For example, I prefer using natural materials over synthetic ones but maybe you think that vegan fashion is the way to go.
These are all valid ways to greenify your wardrobe and choosing one over the other is completely fine as long as you’re making informed decisions and focusing on major goals like reducing waste, advocating for a fair industry, or promoting positive innovation.
Now, let’s go into detail.
Why is sustainable fashion great for our environment?
1. Minimal environmental impact
One of the main goals of sustainable fashion brands is to use as few resources as possible – especially when it comes to non-renewable ones.
As well, they try to reduce their carbon footprint or even become carbon neutral by using renewable sources of energy and offsetting the emissions they can’t avoid.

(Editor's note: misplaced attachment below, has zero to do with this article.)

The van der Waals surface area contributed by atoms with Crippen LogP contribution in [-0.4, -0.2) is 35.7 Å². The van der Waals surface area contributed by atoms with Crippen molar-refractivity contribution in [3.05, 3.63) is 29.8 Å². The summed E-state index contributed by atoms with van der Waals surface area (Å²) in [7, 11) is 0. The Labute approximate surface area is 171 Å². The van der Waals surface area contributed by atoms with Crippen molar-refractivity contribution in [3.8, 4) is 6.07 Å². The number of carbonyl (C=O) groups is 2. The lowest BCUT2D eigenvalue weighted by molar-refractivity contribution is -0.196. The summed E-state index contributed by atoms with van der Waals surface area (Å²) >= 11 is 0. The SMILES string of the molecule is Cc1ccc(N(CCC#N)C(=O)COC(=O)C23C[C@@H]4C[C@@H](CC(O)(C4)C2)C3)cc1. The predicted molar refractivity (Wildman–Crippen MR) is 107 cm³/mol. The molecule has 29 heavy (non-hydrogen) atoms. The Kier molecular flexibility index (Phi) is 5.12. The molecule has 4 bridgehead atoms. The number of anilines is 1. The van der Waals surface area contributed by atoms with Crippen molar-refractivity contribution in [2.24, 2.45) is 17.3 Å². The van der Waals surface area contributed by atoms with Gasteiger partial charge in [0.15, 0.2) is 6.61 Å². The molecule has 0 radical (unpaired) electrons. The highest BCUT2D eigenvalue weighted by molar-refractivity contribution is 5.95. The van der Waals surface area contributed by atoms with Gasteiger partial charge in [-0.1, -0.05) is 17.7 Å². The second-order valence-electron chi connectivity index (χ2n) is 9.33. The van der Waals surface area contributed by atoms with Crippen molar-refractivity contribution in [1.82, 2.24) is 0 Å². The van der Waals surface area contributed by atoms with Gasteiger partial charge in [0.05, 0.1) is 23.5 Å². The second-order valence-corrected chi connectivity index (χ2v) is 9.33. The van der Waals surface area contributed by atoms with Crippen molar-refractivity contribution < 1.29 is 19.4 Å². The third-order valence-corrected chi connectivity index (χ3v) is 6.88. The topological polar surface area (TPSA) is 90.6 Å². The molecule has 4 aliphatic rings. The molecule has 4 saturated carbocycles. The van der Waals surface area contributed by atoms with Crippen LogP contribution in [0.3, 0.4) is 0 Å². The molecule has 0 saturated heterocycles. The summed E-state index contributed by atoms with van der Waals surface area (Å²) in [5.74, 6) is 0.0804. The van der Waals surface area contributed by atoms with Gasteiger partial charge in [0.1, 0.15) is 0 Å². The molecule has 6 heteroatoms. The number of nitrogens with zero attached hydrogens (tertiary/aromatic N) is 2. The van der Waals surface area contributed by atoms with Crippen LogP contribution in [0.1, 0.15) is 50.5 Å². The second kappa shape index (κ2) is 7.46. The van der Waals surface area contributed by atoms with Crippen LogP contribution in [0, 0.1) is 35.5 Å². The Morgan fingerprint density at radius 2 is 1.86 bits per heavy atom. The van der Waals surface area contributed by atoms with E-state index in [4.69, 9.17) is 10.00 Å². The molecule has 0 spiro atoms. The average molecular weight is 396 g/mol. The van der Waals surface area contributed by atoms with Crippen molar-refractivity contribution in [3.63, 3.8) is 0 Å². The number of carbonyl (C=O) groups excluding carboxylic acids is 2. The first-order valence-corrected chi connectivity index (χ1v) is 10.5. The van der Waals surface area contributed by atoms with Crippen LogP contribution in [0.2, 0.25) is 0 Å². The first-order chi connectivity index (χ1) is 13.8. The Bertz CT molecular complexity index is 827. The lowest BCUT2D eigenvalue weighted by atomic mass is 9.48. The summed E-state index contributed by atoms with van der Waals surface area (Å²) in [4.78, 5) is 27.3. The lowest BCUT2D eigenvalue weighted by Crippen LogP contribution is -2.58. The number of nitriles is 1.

And they don’t forget to act locally. They make sure that they’re not harming the environment that surrounds their factories or causing any indirect environmental damage to the communities around them – for example by not leaking dirty water or chemicals into freshwater streams.
2. The materials they use – and how, where and by whom they have been produced
This is so important. Most modern fast fashion brands will use whichever material is cheaper to cut corners and get a greater profit.
Thankfully, sustainable fashion brands come to the rescue by making sure to use the most eco-friendly materials and techniques possible, like crops that don’t need too much water, recycled fibers, or super techy innovative textiles.